Forget the waiting lists for the Nintendo Wii games console this Christmas, the biggest box shifter in Irish technology shops this year will more than likely be satellite navigation (sat nav) devices.
These devices, which mostly tend to adorn the dashboards of cars and trucks, have become cheaper and allegedly easier to use.
Upon unwrapping the gift of a sat nav device on Christmas Day, men of a certain vintage will happily take to the road to find a shop selling cigarettes, chocolates and extra batteries just to try it out.
It may add to the sophistication of their trip, just don’t expect them back in time for dessert.
The Sony Nav-U represents the electronics giant’s take on sat nav as it tackles a market already dominated by players like Garmin, Tom Tom, Route 66 and lately Nokia.
Most of these devices from the various players that you would find in electronics stores are very similar in size and performance. The Sony device’s unique selling point is that it has a wider screen than the others at around 4.8 inches compared with the usual 3.6 inches. This is good when you’re trying to pinpoint a location over a large area using the mapping system.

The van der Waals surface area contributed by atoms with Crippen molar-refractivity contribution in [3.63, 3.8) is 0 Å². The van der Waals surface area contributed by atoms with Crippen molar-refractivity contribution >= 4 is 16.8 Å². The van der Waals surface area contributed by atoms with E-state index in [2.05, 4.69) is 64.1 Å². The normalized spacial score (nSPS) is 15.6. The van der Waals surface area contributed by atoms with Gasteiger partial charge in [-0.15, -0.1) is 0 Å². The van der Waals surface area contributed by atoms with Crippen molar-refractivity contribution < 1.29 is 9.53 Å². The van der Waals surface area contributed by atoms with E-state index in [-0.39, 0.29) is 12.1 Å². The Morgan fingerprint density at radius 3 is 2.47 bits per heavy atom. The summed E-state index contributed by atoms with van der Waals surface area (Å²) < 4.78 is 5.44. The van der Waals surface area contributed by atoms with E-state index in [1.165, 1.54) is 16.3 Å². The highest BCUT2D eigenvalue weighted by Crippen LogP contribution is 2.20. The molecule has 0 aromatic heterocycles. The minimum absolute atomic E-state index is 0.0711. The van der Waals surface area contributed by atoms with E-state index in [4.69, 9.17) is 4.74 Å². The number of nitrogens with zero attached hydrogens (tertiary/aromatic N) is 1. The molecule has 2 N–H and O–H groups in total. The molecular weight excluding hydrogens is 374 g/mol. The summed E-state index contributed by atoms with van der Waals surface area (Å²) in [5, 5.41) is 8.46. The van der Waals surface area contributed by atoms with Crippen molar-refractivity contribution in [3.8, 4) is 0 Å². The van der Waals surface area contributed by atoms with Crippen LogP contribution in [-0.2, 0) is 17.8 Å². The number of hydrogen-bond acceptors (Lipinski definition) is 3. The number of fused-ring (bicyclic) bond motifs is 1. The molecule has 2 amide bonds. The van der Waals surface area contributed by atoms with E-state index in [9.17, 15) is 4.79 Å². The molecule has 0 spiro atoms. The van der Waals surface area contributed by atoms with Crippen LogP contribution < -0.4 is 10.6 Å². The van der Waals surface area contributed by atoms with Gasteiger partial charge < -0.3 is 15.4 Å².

Another factor I found useful about the Nav-U was its auto-dimmer facility. The device was able to check the light quality and switch automatically from day to night mode as the sun went down.
I road-tested the device on a 40-mile round-trip to Drogheda at the weekend. Programming the journey was intuitive enough but the device failed me when it didn’t locate the town I was looking to get to. I wanted to get to Donore, near Drogheda, but it gave me a town of the same name in Kilkenny.
A few more such tests and I discovered that the Irish mapping information on the device is incomplete and in some cases out of date. Towns I would search for on the device wouldn’t turn up on the screen except when I actually drove through them.
Another negative was the voice guidance system. For some reason I couldn’t get it to work. When I fiddled with the volume control someone sounding very like Hattie Jacques (the matron from the Carry On films) would start up. However, as I went on various programmed routes all I got was radio silence.
In this regard the manual wasn’t helpful. All it told me was to check the volume. The volume was fine, just Ms Jacques was absent. Oh matron!
Also, getting out of the mapping and back onto the main menu was more complicated than I’d expected.
I’m sure that if I spend enough time I’ll eventually master the Nav-U. But it shouldn’t be that tricky.
The salient points about the Nav-U are its style – slim and sleek and it looks like a little TV on your dash – and the quality of its display and touch screen. But I’m still stumped on the sound issue.
The device has a recommended retail price of €372 and is available from all Sony dealers nationwide.
By John Kennedy